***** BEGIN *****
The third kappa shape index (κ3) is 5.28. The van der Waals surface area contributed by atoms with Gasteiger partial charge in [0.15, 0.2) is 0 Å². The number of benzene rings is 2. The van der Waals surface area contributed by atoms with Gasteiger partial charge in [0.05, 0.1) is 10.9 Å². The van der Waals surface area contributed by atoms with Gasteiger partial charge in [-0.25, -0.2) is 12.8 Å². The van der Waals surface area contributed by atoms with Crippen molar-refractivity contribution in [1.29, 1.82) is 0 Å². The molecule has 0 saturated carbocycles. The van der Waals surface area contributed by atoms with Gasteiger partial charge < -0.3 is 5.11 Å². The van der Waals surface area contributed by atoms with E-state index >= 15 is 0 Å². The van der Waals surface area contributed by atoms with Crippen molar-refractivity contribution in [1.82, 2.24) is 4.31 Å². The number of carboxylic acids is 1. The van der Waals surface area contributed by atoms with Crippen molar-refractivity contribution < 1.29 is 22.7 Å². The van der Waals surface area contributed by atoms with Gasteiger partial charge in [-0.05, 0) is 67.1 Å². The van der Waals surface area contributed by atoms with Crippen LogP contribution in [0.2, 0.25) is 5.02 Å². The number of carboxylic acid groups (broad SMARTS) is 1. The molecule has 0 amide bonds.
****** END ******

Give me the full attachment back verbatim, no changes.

The third kappa shape index (κ3) is 5.28. The van der Waals surface area contributed by atoms with Gasteiger partial charge in [0.15, 0.2) is 0 Å². The number of benzene rings is 2. The van der Waals surface area contributed by atoms with Gasteiger partial charge in [0.05, 0.1) is 10.9 Å². The van der Waals surface area contributed by atoms with Gasteiger partial charge in [-0.25, -0.2) is 12.8 Å². The van der Waals surface area contributed by atoms with Crippen molar-refractivity contribution in [1.29, 1.82) is 0 Å². The molecule has 0 saturated carbocycles. The van der Waals surface area contributed by atoms with Gasteiger partial charge < -0.3 is 5.11 Å². The van der Waals surface area contributed by atoms with E-state index >= 15 is 0 Å². The van der Waals surface area contributed by atoms with Crippen molar-refractivity contribution in [1.82, 2.24) is 4.31 Å². The number of carboxylic acids is 1. The van der Waals surface area contributed by atoms with Crippen molar-refractivity contribution < 1.29 is 22.7 Å². The van der Waals surface area contributed by atoms with Gasteiger partial charge in [-0.05, 0) is 67.1 Å². The van der Waals surface area contributed by atoms with Crippen LogP contribution in [0.2, 0.25) is 5.02 Å². The number of carboxylic acid groups (broad SMARTS) is 1. The molecule has 0 amide bonds.